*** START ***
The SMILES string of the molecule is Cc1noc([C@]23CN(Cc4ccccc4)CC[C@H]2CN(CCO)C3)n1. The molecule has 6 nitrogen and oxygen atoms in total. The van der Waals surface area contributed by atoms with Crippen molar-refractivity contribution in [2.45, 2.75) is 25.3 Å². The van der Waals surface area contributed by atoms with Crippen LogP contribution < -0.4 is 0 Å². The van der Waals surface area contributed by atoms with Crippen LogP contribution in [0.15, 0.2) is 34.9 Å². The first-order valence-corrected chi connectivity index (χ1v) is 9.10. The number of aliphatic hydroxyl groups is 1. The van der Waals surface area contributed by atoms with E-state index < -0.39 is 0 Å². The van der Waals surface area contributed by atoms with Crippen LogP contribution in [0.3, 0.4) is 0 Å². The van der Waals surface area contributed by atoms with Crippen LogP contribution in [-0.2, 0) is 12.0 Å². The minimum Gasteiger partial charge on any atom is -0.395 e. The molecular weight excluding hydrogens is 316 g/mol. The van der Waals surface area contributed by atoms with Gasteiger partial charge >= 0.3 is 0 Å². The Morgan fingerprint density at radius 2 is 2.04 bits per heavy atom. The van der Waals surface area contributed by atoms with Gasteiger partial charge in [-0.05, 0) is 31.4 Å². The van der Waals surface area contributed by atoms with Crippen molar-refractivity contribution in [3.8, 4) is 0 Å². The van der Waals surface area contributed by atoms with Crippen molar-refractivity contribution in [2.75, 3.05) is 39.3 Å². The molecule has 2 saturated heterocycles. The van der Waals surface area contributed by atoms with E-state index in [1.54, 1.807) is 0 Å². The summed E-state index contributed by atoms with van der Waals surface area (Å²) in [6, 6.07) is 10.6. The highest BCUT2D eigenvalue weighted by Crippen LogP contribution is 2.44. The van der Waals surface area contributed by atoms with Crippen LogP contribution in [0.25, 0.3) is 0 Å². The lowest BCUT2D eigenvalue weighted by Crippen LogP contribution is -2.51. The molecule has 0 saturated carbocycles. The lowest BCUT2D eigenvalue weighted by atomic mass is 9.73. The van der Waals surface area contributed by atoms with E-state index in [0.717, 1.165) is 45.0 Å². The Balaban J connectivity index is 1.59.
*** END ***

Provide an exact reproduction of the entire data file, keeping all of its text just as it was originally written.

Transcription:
The SMILES string of the molecule is Cc1noc([C@]23CN(Cc4ccccc4)CC[C@H]2CN(CCO)C3)n1. The molecule has 6 nitrogen and oxygen atoms in total. The van der Waals surface area contributed by atoms with Crippen molar-refractivity contribution in [2.45, 2.75) is 25.3 Å². The van der Waals surface area contributed by atoms with Crippen LogP contribution < -0.4 is 0 Å². The van der Waals surface area contributed by atoms with Crippen LogP contribution in [0.15, 0.2) is 34.9 Å². The first-order valence-corrected chi connectivity index (χ1v) is 9.10. The number of aliphatic hydroxyl groups is 1. The van der Waals surface area contributed by atoms with E-state index < -0.39 is 0 Å². The van der Waals surface area contributed by atoms with Crippen LogP contribution in [0.3, 0.4) is 0 Å². The van der Waals surface area contributed by atoms with Crippen LogP contribution in [-0.2, 0) is 12.0 Å². The minimum Gasteiger partial charge on any atom is -0.395 e. The molecular weight excluding hydrogens is 316 g/mol. The van der Waals surface area contributed by atoms with Gasteiger partial charge >= 0.3 is 0 Å². The Morgan fingerprint density at radius 2 is 2.04 bits per heavy atom. The van der Waals surface area contributed by atoms with Gasteiger partial charge in [-0.05, 0) is 31.4 Å². The van der Waals surface area contributed by atoms with Crippen molar-refractivity contribution in [3.8, 4) is 0 Å². The van der Waals surface area contributed by atoms with Crippen molar-refractivity contribution in [2.75, 3.05) is 39.3 Å². The molecule has 2 saturated heterocycles. The van der Waals surface area contributed by atoms with E-state index in [1.54, 1.807) is 0 Å². The summed E-state index contributed by atoms with van der Waals surface area (Å²) in [6, 6.07) is 10.6. The highest BCUT2D eigenvalue weighted by Crippen LogP contribution is 2.44. The van der Waals surface area contributed by atoms with Crippen LogP contribution in [0.25, 0.3) is 0 Å². The lowest BCUT2D eigenvalue weighted by Crippen LogP contribution is -2.51. The molecule has 0 saturated carbocycles. The lowest BCUT2D eigenvalue weighted by atomic mass is 9.73. The van der Waals surface area contributed by atoms with E-state index in [0.717, 1.165) is 45.0 Å². The Balaban J connectivity index is 1.59.